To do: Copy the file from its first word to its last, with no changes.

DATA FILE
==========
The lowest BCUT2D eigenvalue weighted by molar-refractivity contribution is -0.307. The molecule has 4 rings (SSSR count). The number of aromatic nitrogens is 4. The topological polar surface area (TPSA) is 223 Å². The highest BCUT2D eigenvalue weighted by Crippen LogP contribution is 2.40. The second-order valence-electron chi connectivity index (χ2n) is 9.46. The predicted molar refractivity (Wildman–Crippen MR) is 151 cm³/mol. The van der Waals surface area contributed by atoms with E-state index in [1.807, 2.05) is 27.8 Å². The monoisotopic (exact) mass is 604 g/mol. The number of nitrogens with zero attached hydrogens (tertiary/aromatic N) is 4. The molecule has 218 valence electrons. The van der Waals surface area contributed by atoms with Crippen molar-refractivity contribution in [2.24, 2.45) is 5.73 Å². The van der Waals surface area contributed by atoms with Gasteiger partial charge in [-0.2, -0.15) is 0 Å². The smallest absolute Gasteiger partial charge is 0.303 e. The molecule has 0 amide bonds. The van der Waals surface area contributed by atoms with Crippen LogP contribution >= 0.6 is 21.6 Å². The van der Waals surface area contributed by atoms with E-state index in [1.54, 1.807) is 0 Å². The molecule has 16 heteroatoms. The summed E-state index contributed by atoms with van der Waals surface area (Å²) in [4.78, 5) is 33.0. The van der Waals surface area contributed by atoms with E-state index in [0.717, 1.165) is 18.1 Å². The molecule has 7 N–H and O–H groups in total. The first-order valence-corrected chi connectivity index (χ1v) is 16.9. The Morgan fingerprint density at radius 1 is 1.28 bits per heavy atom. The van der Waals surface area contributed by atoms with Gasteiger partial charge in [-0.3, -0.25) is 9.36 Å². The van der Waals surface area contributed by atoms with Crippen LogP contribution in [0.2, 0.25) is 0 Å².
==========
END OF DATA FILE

The lowest BCUT2D eigenvalue weighted by molar-refractivity contribution is -0.307. The molecule has 4 rings (SSSR count). The number of aromatic nitrogens is 4. The topological polar surface area (TPSA) is 223 Å². The highest BCUT2D eigenvalue weighted by Crippen LogP contribution is 2.40. The second-order valence-electron chi connectivity index (χ2n) is 9.46. The predicted molar refractivity (Wildman–Crippen MR) is 151 cm³/mol. The van der Waals surface area contributed by atoms with E-state index in [1.807, 2.05) is 27.8 Å². The monoisotopic (exact) mass is 604 g/mol. The number of nitrogens with zero attached hydrogens (tertiary/aromatic N) is 4. The molecule has 218 valence electrons. The van der Waals surface area contributed by atoms with Crippen molar-refractivity contribution in [2.24, 2.45) is 5.73 Å². The van der Waals surface area contributed by atoms with Gasteiger partial charge in [-0.2, -0.15) is 0 Å². The smallest absolute Gasteiger partial charge is 0.303 e. The molecule has 0 amide bonds. The van der Waals surface area contributed by atoms with Crippen LogP contribution >= 0.6 is 21.6 Å². The van der Waals surface area contributed by atoms with E-state index in [1.54, 1.807) is 0 Å². The molecule has 16 heteroatoms. The summed E-state index contributed by atoms with van der Waals surface area (Å²) in [4.78, 5) is 33.0. The van der Waals surface area contributed by atoms with E-state index in [0.717, 1.165) is 18.1 Å². The molecule has 7 N–H and O–H groups in total. The first-order valence-corrected chi connectivity index (χ1v) is 16.9. The Morgan fingerprint density at radius 1 is 1.28 bits per heavy atom. The van der Waals surface area contributed by atoms with Gasteiger partial charge in [-0.3, -0.25) is 9.36 Å². The van der Waals surface area contributed by atoms with Crippen LogP contribution in [0.2, 0.25) is 0 Å².